Amsterdam

Fatih mosque (photo: Daan Beekers)
Fatih mosque (photo: Daan Beekers)

The research in Amsterdam is carried out by Dr. Daan Beekers in cooperation with Professor Birgit Meyer (both from Utrecht University). It focuses on the conversion of church buildings in this city, a widespread phenomenon that entails the re-use of church buildings for either secular or religious purposes.

Throughout the Netherlands, an average of two churches close down every week. In Amsterdam, dozens of church buildings have been converted into, among other things, apartment buildings, theaters, cultural centers, mosques and ‘migrant churches’. These transformations mark one of the most important changes in the material presence of religion in Amsterdam and elsewhere in the Netherlands, providing a sharply focused lens on today’s (post-)secular, pluralist society.

The focus in this project is on three sites located in the western part of Amsterdam:

  • Fatih mosque: a Turkish-Dutch mosque housed in a former Jesuit church on the Rozengracht in the city center.
  • Maranatha ministries: a Pentecostal church located in a former Reformed church in the neighborhood ‘De Baarsjes’.
  • Chassé Dance Studios: a complex of dance studios, dance school, hotel and café housed in a former Roman Catholic church, also in ‘De Baarsjes’.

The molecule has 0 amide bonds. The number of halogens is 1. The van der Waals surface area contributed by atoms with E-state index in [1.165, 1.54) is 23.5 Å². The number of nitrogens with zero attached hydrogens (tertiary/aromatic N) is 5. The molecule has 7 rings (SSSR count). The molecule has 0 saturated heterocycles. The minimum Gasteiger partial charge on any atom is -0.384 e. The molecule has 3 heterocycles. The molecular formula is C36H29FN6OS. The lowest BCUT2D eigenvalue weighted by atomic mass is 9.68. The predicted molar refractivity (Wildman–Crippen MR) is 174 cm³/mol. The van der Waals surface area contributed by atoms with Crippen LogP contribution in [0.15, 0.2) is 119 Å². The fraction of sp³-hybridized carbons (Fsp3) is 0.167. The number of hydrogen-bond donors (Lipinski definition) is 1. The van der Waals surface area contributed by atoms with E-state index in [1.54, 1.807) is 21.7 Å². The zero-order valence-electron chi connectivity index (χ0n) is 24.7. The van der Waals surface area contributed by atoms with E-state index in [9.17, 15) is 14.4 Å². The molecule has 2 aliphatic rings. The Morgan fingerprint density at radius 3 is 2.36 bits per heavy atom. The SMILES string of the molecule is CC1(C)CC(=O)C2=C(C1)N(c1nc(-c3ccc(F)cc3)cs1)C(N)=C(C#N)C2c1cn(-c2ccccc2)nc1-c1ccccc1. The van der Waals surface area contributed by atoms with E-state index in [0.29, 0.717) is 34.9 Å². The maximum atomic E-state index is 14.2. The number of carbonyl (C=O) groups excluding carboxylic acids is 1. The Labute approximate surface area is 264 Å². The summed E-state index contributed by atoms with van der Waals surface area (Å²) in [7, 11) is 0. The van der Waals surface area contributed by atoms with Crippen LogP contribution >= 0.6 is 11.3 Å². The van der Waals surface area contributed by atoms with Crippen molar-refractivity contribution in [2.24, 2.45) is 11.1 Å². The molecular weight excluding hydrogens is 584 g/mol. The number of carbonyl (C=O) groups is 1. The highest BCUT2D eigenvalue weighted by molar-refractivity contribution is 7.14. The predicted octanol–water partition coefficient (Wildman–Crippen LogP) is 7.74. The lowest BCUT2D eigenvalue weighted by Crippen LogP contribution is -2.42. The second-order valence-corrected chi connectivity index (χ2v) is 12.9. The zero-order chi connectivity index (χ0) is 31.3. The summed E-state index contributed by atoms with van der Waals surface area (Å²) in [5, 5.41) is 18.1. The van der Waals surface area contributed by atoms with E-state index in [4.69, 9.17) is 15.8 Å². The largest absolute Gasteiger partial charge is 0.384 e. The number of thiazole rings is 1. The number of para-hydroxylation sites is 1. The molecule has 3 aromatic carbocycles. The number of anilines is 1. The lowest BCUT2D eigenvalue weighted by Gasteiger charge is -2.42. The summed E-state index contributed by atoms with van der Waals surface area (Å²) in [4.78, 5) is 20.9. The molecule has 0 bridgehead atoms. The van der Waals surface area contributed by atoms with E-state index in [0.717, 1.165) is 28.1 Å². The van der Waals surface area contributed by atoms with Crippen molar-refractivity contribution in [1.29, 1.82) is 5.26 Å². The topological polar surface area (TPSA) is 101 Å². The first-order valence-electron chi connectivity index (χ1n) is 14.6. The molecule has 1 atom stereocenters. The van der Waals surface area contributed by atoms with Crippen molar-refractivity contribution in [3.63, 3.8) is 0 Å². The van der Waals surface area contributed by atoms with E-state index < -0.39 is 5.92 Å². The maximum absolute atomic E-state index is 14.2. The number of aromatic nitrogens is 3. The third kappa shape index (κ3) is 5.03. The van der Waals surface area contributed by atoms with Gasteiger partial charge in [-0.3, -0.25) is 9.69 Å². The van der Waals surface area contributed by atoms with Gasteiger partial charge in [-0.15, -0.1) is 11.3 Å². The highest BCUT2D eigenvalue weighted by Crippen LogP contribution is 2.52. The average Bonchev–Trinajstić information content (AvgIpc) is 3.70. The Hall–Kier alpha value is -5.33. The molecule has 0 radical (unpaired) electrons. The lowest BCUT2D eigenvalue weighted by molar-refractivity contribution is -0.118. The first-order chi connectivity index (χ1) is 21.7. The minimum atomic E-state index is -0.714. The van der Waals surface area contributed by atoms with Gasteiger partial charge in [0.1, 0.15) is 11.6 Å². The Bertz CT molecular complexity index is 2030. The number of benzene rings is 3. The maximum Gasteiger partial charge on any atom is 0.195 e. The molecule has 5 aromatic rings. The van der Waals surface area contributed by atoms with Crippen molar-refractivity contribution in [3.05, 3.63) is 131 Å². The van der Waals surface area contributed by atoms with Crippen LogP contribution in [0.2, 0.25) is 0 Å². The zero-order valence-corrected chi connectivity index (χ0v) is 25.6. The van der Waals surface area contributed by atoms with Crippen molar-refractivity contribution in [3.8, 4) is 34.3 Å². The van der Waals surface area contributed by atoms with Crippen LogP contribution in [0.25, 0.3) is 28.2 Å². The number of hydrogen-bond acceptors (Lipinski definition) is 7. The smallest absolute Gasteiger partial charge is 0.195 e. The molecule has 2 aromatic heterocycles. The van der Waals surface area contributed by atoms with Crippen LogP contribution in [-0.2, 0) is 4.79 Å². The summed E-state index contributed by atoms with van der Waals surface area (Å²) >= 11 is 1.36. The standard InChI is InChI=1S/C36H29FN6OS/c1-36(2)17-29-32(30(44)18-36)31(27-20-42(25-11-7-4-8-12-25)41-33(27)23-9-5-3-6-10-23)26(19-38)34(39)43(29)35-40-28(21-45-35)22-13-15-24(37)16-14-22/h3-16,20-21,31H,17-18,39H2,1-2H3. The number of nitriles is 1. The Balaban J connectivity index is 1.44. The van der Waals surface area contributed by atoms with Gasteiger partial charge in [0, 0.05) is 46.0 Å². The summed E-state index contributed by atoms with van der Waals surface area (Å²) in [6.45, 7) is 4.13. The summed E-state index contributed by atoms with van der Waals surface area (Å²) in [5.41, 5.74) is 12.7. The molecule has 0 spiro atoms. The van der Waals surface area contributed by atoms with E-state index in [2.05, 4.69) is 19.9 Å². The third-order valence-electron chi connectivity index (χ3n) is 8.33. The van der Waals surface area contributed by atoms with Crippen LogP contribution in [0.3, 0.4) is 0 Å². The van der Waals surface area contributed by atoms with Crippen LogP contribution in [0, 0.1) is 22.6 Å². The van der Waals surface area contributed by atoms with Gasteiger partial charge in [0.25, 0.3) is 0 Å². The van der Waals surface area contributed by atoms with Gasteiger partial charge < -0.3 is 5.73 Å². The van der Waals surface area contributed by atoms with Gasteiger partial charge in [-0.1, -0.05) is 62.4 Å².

Maranatha ministries (photo: Daan Beekers)
Maranatha ministries (photo: Daan Beekers)

The study looks at the ways in which these buildings are used and approached by the actors involved and it investigates the perspectives, emotions and debates that the processes of conversion evoke. It pays particular attention to 1) issues of visibility and invisibility in relation to political claims and contestation, 2) the histories of the buildings, the memories associated with them and the material remainders of their previous use and 3) the social and religious geographies in which these sites are embedded.

Chassé Dance Studios (photo: Daan Beekers)
Chassé Dance Studios (photo: Daan Beekers)

By focusing on these cases of church conversion, this project sheds light on questions of religious presence, absence and encounter in Amsterdam, in relation to the city’s particular histories of Reformation, clandestine (‘hidden’) churches, Catholic emancipation, pillarization, immigration, ‘unchurching’ and, more recently, the heritagization of Christianity.